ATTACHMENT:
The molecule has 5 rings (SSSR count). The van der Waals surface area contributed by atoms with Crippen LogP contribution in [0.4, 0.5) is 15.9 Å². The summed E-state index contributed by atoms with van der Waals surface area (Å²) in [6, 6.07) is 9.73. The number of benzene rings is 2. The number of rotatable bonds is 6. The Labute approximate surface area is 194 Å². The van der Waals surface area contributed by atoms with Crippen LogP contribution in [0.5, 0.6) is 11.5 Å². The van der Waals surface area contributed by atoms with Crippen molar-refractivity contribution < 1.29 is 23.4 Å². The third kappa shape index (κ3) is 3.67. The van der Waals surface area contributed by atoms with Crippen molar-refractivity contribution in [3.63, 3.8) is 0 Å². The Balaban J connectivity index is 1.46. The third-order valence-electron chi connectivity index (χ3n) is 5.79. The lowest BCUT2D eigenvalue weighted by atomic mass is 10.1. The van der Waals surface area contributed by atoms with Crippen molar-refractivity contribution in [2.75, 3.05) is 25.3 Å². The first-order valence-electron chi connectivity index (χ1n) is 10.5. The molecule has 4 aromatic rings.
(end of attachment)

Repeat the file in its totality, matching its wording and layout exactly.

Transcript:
The molecule has 5 rings (SSSR count). The van der Waals surface area contributed by atoms with Crippen LogP contribution in [0.4, 0.5) is 15.9 Å². The summed E-state index contributed by atoms with van der Waals surface area (Å²) in [6, 6.07) is 9.73. The number of benzene rings is 2. The number of rotatable bonds is 6. The Labute approximate surface area is 194 Å². The van der Waals surface area contributed by atoms with Crippen LogP contribution in [0.5, 0.6) is 11.5 Å². The van der Waals surface area contributed by atoms with Crippen molar-refractivity contribution < 1.29 is 23.4 Å². The third kappa shape index (κ3) is 3.67. The van der Waals surface area contributed by atoms with Crippen molar-refractivity contribution in [3.63, 3.8) is 0 Å². The Balaban J connectivity index is 1.46. The third-order valence-electron chi connectivity index (χ3n) is 5.79. The lowest BCUT2D eigenvalue weighted by atomic mass is 10.1. The van der Waals surface area contributed by atoms with Crippen molar-refractivity contribution in [2.75, 3.05) is 25.3 Å². The first-order valence-electron chi connectivity index (χ1n) is 10.5. The molecule has 4 aromatic rings.